This is my personal blog. The views expressed here do not necessarily represent those of the congregations or presbytery I serve.

Thursday, November 14, 2013

The "Connectional" Church, II.

This is the second of two posts on what it means to be "connectional" in the church.

The Rise of Horizontal Connectionality.

            The church now needs to cultivate a horizontal connectionality at every level.  Congregations are networks of disciples who support each other in living out their callings in the world.  Presbyteries are networks of congregations doing mutual support, encouragement, blessing, and sharing of resources.  And likewise up to the more inclusive councils of synod and General Assembly.  This would enable us to forge bonds of respect, appreciation, and love that are much stronger than in the vertical model, which was, frankly, more impersonal and coercive.  And it would hopefully militate against the corrosive inequalities that now grow between churches.  The function of a presbytery, then, would not be to do mission supported by its churches, but to support the mission being done by its churches.
            Now, after 32 years in the church I know as well as anyone that not all congregations even know what mission is, let alone have any interest in doing it.  This dearth of missional intelligence is widespread among churches regardless of size and wealth.  There are too many churches that haven’t had a missional thought in decades, and whose only wish is that someone come along and make it 1956 again.  They reduce everything to a matter of “getting more members.”  This imploded mentality is a product of vertical connectionalism.  In the first place membership itself is a vertical, corporate category; it defines us by our relationship to an institution, not each other.   But most importantly, mission always used to be a concern of those farther up the corporate ladder, and usually happening far, far away.  The recovery of the idea that local churches have a mission at all (beyond serving their own members and sending money to mission agencies) is relatively recent.
            Clearly, any shift to a horizontal approach must be accompanied by a serious, honest, and challenging discernment of what constitutes faithful, missional, effective, and courageous discipleship today.  Since the criteria for this will not be handed down vertically, it will have to be done by prayerful study and reflection on Scripture, openness to the transforming work of the Holy Spirit, and careful examination of the present context.  In fact, this Word and Spirit of God will emerge in the center of our life, replacing the former vertical interfaces, and becoming the unity we share.  This will take the rightful place at the center – individually, congregationally, and in more inclusive councils.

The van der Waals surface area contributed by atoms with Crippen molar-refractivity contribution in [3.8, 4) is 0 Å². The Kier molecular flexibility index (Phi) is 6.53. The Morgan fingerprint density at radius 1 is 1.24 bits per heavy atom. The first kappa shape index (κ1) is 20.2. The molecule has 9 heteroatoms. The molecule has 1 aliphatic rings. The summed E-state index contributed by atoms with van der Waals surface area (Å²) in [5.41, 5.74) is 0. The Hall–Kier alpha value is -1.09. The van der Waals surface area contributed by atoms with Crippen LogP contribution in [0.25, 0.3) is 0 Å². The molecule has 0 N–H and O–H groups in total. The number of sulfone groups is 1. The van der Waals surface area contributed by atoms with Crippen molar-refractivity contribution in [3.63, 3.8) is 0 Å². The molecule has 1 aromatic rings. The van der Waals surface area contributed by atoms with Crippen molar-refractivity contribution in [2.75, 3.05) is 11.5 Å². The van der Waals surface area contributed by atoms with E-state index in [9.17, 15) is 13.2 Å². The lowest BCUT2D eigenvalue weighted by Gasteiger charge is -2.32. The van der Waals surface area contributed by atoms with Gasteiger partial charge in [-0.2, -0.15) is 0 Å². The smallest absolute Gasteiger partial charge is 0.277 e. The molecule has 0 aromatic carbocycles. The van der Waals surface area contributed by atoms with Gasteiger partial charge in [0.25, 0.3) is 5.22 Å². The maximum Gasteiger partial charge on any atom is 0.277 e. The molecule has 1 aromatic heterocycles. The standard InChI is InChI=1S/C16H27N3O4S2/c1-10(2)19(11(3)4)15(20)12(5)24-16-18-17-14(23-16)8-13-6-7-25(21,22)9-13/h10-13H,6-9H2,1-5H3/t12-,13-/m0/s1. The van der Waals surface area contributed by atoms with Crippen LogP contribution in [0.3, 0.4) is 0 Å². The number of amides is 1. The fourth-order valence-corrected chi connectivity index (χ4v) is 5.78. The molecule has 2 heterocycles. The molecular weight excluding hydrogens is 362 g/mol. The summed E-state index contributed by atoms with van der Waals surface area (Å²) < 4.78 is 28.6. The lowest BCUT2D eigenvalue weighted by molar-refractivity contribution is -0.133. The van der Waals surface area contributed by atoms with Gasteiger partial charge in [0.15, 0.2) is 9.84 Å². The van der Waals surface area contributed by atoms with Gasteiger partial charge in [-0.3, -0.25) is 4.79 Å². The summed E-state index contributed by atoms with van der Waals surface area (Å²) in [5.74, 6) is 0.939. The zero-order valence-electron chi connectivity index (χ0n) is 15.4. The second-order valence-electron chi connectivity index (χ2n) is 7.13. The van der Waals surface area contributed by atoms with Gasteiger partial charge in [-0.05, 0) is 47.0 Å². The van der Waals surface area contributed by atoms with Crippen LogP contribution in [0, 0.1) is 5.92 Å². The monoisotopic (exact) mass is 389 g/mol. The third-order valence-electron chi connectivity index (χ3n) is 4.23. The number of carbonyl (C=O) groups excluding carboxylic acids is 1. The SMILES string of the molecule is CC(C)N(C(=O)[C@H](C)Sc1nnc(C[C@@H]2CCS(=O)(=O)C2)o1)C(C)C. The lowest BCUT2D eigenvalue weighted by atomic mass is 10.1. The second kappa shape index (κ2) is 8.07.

The horizontal connections between churches must reflect a horizontality in the local congregation.  That means that integral and essential to moving into a horizontal connectional model is the building of relationships and the empowering of individual disciples in the congregations.  It means the “flattening” of local church structures so that the main focus is not on the professional up front, the Pastor, but on the people.  Just as presbyteries no longer do mission “for” the churches, so now no longer must ministers do mission “for” the congregation.  The primary task of the minister now is training people for mission, and aiding in their coordination and connection in carrying out their mission. 
            And this is the same job I see for presbyteries relative to congregations: training, coordinating, connecting.  (If we try to horizontalize presbyteries without doing the same at the congregational level, presbytery will fail to grow beyond the “clergy association” appearance it so easily falls into today.)
            In the book of Acts, it is clear that the model practice in the new communities of the Way is to pool resources from the constituents as they had been blessed by God, and distribute those resources wherever there is need (Acts 2:44; 4:32).  This model shows us a strong horizontal relationship which begins with the constituents’ directly relating to each other, and then extends to where the gathering acts as an integrated whole in a redistributionary way, receiving and giving according to a calculus of need and equality.
            In a horizontally connectional system, the network will identify, lift up, feed, and learn from those places where mission is happening.  Instead of being in competition with each other, congregations will support and resource each other.  Instead of applying and waiting for resources to be granted from above, congregations will be able to help each other directly, based on relationships and not mediated through a superior entity. 

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